399. Memorandum of Conversation1


  • Scope of Talks


  • U.S.
    • The President
    • Secretary Rusk
    • Secretary McNamara
    • Ambassador David Bruce
    • Mr. George Ball
    • Mr. McGeorge Bundy
    • Mr. William R. Tyler
  • UK
    • Prime Minister Wilson
    • Patrick Gordon Walker, Foreign Secretary
    • Denis Healey, Secretary of State for Defense
    • Lord Harlech, British Ambassador
    • Sir Harold Caccia, Permanent Under Secretary of State
    • Sir Burke Trend, Secretary to the Cabinet
    • Mr. D. J. Mitchell, Private Secretary to the Prime Minister

The President and Prime Minister Wilson joined the group at about 1:10 p.m. The President said that he had had a very enjoyable meeting with the Prime Minister, that both of them had discussed how to get reelected. Mr. Wilson said that he had very much enjoyed their talk which had related to principles, objectives and political background. They had not tried to get into any arguments for or against any particular solutions. The President said that he and the Prime Minister had whole-heartedly agreed that our objectives and hopes stand upon having a proper understanding of each other. It was better to talk across the table than in the columns of newspapers. He had told Wilson that “a burned child dreads fire,” and that he didnʼt intend to pressure Mr. Wilson, and he felt sure that Mr. Wilson did not intend to pressure him. The President went on to say that he thought it would be useful for our two governments to continue to “reason together,” as recommended in Isaiah. He felt that this meeting was a continuance of previous meetings which would permit both sides to explore their common problems and discuss them. Nothing would emerge from this meeting that was black on white or of a nature to make other countries feel that a blueprint of action had been developed by our two governments. We were not undertaking to provide answers to our problems at this meeting. The President said that he had to be very careful because of what the press tended to write.

[Page 892]

[Omitted here is discussion of Vietnam and defense matters not related to British Guiana.]

The Secretary reported to the President very briefly on the discussions at Ministerial level which had been held while the two principals were talking alone that morning.2 It had been decided that we would discuss defense questions this afternoon, also Southeast Asia, Southwest Africa, and other matters. Mr. Wilson said that he wanted to talk to the President about British Guiana. He had told Jagan that whoever wins in BG, the UK would not grant BG independence as there would be a blood bath if it did so.3 He thought that if both Burnham and Jagan (the latter of whom he described as a naive Trotskyite) were out of BG it would be so much the better. He didnʼt think a government could be entrusted to either of them and the UK rather felt that the U.S. placed excessive trust in Burnham who was just as bad in his own way as Jagan was in his. In fact, interjected Gordon Walker, “they are both horrors.” Mr. Wilson said that it would be necessary to arrange for a Canadian or an Australian distinguished judicial figure to go down to British Guiana in order to lay the groundwork for the organization of the judiciary, eventually.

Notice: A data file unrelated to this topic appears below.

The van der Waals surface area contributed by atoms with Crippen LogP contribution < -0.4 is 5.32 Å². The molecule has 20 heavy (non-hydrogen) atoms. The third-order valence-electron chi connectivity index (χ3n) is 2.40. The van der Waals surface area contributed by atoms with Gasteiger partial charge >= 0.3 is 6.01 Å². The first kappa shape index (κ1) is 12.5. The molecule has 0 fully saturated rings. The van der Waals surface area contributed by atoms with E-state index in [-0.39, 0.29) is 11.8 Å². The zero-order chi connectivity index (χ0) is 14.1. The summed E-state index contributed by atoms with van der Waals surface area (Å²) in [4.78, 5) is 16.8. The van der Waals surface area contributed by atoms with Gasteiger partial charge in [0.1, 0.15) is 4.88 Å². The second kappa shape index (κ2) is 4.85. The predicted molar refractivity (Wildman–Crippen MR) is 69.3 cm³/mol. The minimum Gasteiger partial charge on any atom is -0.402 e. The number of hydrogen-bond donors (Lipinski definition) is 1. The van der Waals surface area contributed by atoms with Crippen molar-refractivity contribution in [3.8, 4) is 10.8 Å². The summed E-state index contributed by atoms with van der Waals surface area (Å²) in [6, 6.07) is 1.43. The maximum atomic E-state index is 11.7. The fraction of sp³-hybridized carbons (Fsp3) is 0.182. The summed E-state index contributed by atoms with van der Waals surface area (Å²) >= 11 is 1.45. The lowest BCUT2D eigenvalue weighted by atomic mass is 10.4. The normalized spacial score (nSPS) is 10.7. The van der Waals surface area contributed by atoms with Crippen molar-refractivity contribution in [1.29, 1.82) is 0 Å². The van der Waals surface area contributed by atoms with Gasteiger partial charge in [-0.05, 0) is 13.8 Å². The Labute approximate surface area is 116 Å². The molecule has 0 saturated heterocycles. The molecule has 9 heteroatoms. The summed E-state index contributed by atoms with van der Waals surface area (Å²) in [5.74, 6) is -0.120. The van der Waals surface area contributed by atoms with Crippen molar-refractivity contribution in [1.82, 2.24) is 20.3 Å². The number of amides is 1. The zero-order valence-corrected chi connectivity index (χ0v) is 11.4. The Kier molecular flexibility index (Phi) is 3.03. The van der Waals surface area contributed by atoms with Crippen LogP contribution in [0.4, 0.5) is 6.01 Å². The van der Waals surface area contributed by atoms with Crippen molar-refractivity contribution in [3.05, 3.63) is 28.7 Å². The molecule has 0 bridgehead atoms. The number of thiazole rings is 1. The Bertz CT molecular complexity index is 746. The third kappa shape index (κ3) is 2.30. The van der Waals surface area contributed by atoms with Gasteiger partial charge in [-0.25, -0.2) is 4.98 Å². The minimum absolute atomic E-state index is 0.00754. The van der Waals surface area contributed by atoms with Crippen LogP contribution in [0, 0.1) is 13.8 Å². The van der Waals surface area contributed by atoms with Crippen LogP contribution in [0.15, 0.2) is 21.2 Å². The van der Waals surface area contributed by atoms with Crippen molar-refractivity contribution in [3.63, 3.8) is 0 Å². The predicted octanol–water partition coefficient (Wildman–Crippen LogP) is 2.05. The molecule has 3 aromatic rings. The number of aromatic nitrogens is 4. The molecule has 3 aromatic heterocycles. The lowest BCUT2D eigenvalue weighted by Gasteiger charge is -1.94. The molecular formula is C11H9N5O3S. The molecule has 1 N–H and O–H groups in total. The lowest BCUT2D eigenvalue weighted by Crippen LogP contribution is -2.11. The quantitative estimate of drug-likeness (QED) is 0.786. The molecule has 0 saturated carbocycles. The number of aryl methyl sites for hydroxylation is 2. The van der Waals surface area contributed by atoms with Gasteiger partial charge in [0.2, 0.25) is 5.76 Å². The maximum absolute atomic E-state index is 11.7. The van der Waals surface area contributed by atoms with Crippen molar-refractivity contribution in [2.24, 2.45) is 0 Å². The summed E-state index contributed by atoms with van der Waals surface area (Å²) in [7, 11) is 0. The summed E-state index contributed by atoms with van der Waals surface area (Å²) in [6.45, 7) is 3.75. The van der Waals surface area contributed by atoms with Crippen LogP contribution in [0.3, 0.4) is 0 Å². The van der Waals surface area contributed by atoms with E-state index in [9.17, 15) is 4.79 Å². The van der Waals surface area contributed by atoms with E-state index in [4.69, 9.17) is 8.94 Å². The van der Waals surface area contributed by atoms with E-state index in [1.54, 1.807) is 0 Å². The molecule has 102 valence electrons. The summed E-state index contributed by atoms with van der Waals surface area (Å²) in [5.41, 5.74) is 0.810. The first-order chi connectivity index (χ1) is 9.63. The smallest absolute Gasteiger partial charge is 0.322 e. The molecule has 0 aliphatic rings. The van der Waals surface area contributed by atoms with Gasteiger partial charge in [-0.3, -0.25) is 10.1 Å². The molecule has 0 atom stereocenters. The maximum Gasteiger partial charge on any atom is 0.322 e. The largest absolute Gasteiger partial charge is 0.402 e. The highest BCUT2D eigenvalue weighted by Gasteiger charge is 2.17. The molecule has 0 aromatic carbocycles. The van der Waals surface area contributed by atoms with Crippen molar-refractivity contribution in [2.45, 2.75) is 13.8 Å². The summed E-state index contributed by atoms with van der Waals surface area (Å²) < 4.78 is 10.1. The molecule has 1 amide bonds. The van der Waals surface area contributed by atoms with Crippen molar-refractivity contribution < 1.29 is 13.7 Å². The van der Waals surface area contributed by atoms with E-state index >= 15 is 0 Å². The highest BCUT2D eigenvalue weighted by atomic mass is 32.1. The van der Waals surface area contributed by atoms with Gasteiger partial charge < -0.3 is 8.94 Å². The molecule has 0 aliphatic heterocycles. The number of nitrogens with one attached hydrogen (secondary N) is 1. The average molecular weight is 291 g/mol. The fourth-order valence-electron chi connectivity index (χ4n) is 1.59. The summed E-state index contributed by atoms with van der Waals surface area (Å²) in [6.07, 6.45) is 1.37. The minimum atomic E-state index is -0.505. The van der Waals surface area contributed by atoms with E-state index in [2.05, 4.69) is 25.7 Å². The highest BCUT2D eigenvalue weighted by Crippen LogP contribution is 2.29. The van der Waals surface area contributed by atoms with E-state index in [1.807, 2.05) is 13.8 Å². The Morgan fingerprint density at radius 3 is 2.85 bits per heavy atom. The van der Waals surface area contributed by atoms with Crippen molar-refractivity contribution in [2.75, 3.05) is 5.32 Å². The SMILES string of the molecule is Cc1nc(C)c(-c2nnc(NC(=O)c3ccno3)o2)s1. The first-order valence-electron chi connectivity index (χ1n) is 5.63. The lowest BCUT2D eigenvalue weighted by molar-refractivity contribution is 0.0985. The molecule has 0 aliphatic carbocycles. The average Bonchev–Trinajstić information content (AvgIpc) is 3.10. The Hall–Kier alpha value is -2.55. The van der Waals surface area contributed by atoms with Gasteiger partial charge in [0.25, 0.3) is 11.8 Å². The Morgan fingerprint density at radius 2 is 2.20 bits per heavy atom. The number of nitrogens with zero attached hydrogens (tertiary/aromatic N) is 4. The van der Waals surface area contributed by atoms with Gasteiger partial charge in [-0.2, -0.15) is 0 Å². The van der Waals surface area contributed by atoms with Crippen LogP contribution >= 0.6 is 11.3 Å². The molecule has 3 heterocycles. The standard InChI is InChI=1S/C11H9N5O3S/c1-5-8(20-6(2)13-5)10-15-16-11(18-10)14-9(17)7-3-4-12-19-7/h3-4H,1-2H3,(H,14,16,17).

1. Source: National Archives and Records Administration, RG 59, Central Files 1964–66, POL UK–US. Secret. Drafted by Tyler and approved in the White House on December 16. The meeting was held in the Cabinet Room at the White House.
  2. A December 7 memorandum of conversation reported Ruskʼs discussion with Foreign Secretary Walker that morning concerning British Guiana. Walker said that HMG would not “go toward independence in the foreseeable future. Perhaps some steps toward increasing self-government could be devised.” The Foreign Minister added that he thought that the U.S. Government “had an excessively favorable estimate of Burnham.” (Ibid., POL 16 BR GU)
  3. In a December 6 memorandum to the President, Ball urged Johnson “to demonstrate your personal interest” in British Guiana to Wilson by emphasizing that the United States attached great importance to a satisfactory outcome, that independence should not be granted prematurely, that the United States could not provide assistance to any government which included Jagan, and that it was hoped that close cooperation and aid would contribute to a racially peaceful, democratic, and non-Communist British Guiana. (Ibid., POL BR GU)